New Research Suggests Older Dads Have “Geekier” Sons
Mount Sinai study suggests that this gives them certain advantages over their peers
New York, NY (June 20, 2017) Sons of older fathers are more intelligent, more focused on their interests, and less concerned about fitting in, all characteristics typically seen in “geeks,” according to research conducted at The Seaver Autism Center for Research and Treatment at the Icahn School of Medicine at Mount Sinai and published on June 20 in the journal Translational Psychiatry.
While previous research has shown that children of older fathers are at higher risk of some adverse outcomes, including autism and schizophrenia, this new study suggests that these children may also have certain advantages over their peers in educational and career settings.
Researchers from The Seaver Autism Center and King’s College London collected behavioral and cognitive data from 15,000 UK-based twin pairs from the Twins Early Development Study (TEDS). When the twins were 12 years old, they completed online tests that measured what the researchers called “geek-like” traits, including non-verbal IQ, strong focus on a subject of interest, and levels of social aloofness. Parents were also asked whether their child cared about how they were perceived by peers and whether the child had interests that took up a substantial amount of time. Using this information, the researchers computed a “geek index” for every child in the study.
The study team found that overall, higher “geek index” scores were reported in the sons of older fathers. This effect existed even after controlling for the parent’s social/economic status, qualifications and employment. In addition, researchers found that these children did better on school exams, particularly in the science, technology, engineering, and mathematics (STEM) subjects, several years after their index was measured.
“Our study suggests that kids of older men are not only smarter, but also better able to adapt to environments that require dedicated pursuit of one’s goals, characteristics that promote educational and, likely, career success,” says Magdalena Janecka, PhD, a postdoctoral research fellow at The Seaver Center. “We think it’s particularly important to acknowledge the benefits associated with older fathers, as these results will help better inform us about the links between higher paternal age, autism, and the positive characteristics identified in the study.”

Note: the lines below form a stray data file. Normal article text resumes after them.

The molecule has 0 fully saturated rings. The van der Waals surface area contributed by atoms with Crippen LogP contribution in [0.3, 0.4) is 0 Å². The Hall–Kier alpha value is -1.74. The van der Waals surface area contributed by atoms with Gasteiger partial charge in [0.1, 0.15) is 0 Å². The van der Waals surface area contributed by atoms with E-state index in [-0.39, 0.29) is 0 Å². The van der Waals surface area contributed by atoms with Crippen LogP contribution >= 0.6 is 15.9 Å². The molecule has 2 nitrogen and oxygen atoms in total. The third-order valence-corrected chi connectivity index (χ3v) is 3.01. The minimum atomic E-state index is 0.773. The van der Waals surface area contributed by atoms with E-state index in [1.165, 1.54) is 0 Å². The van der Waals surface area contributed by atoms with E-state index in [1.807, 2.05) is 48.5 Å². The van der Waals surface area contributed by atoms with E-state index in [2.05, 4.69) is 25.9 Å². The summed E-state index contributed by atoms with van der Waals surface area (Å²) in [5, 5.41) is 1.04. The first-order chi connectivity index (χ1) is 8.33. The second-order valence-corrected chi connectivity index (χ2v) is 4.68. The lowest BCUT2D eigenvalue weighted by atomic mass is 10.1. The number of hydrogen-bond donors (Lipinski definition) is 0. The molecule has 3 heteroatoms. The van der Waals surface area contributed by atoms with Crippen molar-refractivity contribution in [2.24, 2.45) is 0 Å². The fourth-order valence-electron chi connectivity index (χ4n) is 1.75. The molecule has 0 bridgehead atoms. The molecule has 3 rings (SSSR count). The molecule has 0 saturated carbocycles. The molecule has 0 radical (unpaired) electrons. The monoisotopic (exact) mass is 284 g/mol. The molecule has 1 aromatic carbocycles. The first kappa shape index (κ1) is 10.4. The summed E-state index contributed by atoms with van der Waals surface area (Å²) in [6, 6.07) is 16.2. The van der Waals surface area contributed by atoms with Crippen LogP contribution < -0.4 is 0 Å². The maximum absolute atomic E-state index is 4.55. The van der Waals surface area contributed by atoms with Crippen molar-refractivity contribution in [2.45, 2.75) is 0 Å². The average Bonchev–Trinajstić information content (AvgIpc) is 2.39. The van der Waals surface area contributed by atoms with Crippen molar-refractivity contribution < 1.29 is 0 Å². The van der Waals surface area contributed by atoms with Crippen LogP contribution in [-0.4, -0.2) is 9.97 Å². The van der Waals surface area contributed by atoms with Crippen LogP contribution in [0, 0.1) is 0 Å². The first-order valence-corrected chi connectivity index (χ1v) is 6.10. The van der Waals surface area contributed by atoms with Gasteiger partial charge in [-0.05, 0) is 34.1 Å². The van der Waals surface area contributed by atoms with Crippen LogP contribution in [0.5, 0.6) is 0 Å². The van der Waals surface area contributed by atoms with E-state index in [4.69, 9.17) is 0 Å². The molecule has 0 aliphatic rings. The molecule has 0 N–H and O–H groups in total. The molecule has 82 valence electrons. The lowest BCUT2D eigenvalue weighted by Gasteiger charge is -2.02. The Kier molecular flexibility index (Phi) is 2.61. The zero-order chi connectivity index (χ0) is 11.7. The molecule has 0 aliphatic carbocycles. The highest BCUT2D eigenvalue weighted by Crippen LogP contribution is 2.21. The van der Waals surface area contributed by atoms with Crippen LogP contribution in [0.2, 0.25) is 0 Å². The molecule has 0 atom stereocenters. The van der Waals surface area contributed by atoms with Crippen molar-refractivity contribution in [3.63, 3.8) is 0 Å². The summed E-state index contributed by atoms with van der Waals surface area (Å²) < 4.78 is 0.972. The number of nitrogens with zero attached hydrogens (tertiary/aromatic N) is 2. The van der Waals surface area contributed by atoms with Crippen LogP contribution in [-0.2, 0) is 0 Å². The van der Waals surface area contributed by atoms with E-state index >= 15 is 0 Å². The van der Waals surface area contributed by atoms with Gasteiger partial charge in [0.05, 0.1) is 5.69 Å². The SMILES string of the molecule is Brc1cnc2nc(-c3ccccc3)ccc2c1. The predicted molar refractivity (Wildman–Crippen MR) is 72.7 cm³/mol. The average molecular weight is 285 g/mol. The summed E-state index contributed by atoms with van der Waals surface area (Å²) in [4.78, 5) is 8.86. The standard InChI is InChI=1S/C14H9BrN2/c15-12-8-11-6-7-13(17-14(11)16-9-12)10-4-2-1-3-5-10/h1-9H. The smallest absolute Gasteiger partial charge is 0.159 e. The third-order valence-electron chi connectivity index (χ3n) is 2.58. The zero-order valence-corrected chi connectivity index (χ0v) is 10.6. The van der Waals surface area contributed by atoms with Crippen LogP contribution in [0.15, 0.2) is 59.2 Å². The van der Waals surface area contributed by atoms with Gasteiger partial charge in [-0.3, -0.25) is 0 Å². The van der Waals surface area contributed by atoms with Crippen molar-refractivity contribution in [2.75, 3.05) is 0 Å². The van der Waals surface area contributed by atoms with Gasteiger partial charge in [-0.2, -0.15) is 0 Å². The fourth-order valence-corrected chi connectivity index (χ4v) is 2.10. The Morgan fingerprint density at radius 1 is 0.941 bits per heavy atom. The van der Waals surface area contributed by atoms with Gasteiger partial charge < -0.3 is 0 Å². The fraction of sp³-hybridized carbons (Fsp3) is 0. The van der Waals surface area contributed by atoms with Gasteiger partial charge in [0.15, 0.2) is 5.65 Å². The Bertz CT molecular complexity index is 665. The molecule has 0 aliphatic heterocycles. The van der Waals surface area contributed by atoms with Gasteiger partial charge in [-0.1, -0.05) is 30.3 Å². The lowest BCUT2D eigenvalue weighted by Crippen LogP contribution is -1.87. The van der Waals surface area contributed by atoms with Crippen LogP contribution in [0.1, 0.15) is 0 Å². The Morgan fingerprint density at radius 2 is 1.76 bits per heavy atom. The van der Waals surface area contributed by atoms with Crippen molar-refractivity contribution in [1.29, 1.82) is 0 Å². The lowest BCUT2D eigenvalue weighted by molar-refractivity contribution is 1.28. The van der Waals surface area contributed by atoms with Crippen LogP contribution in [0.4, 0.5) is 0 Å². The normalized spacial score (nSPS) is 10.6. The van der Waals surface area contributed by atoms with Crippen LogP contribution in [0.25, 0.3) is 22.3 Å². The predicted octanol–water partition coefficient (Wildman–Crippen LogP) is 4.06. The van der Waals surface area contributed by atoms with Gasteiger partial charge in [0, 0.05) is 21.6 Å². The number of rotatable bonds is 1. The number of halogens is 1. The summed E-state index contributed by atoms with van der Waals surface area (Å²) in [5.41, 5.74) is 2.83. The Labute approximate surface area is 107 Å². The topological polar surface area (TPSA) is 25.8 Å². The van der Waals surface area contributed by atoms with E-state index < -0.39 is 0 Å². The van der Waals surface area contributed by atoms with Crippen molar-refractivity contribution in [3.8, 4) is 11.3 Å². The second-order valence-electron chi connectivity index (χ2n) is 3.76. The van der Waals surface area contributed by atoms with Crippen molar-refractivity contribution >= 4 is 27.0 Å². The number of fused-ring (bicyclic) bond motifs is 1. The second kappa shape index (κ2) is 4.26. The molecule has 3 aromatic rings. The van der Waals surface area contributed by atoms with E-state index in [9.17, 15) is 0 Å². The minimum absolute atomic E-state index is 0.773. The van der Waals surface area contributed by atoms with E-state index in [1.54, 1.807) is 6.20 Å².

The new results may have implications for understanding the links between higher paternal age, autism, and characteristics typically seen in “geeks.” Future work will study the hypothesis that some of the genes that are more likely to be present in older fathers may contribute to either "geekiness" or autism, depending on how many of them the child inherits.
“When a child inherits only some of those genes, they may be more likely to succeed in school, but with a higher ‘dose’ of these genes, and when there are other contributing risk factors, they may end up with a higher predisposition for autism,” explains Dr. Janecka. “Recent research shows that some of the genes for autism are also linked with higher IQ so future studies will investigate that connection even further.”
This study was funded in part by the Beatrice and Samuel A. Seaver Foundation.
About the Seaver Autism Center for Research and Treatment at Mount Sinai
The Seaver Autism Center for Research and Treatment at Mount Sinai conducts progressive research studies aimed at understanding the multiple causes of autism spectrum disorder (ASD). The multidisciplinary team is composed of experts in the fields of genetics, molecular biology, model systems, neuroimaging, biomarkers, diagnosis, and experimental therapeutics who are dedicated to discovering the biological causes of ASD. The Center strives to develop innovative diagnostics and treatments for integration into the provision of personalized, comprehensive assessment and care for people with ASD. The Seaver Autism Center was founded through the generous support of the Beatrice and Samuel A. Seaver Foundation. For more information, visit www.seaverautismcenter.org.